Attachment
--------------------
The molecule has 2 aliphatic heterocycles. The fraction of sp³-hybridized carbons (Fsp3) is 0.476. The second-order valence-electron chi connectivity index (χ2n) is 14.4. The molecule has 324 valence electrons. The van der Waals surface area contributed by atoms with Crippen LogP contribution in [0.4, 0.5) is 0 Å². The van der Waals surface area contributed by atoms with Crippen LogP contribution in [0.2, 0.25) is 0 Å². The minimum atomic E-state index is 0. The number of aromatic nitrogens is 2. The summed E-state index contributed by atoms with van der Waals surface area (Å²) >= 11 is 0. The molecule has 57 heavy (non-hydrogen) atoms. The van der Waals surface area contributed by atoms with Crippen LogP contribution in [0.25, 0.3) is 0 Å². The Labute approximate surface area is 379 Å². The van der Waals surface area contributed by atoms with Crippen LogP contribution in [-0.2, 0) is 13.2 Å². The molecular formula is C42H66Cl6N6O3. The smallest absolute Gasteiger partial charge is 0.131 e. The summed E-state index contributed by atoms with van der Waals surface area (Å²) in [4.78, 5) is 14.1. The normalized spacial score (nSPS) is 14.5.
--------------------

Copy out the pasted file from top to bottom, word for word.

The molecule has 2 aliphatic heterocycles. The fraction of sp³-hybridized carbons (Fsp3) is 0.476. The second-order valence-electron chi connectivity index (χ2n) is 14.4. The molecule has 324 valence electrons. The van der Waals surface area contributed by atoms with Crippen LogP contribution in [0.4, 0.5) is 0 Å². The van der Waals surface area contributed by atoms with Crippen LogP contribution in [0.2, 0.25) is 0 Å². The minimum atomic E-state index is 0. The number of aromatic nitrogens is 2. The summed E-state index contributed by atoms with van der Waals surface area (Å²) >= 11 is 0. The molecule has 57 heavy (non-hydrogen) atoms. The van der Waals surface area contributed by atoms with Crippen LogP contribution in [0.25, 0.3) is 0 Å². The Labute approximate surface area is 379 Å². The van der Waals surface area contributed by atoms with Crippen LogP contribution in [-0.2, 0) is 13.2 Å². The molecular formula is C42H66Cl6N6O3. The smallest absolute Gasteiger partial charge is 0.131 e. The summed E-state index contributed by atoms with van der Waals surface area (Å²) in [4.78, 5) is 14.1. The normalized spacial score (nSPS) is 14.5.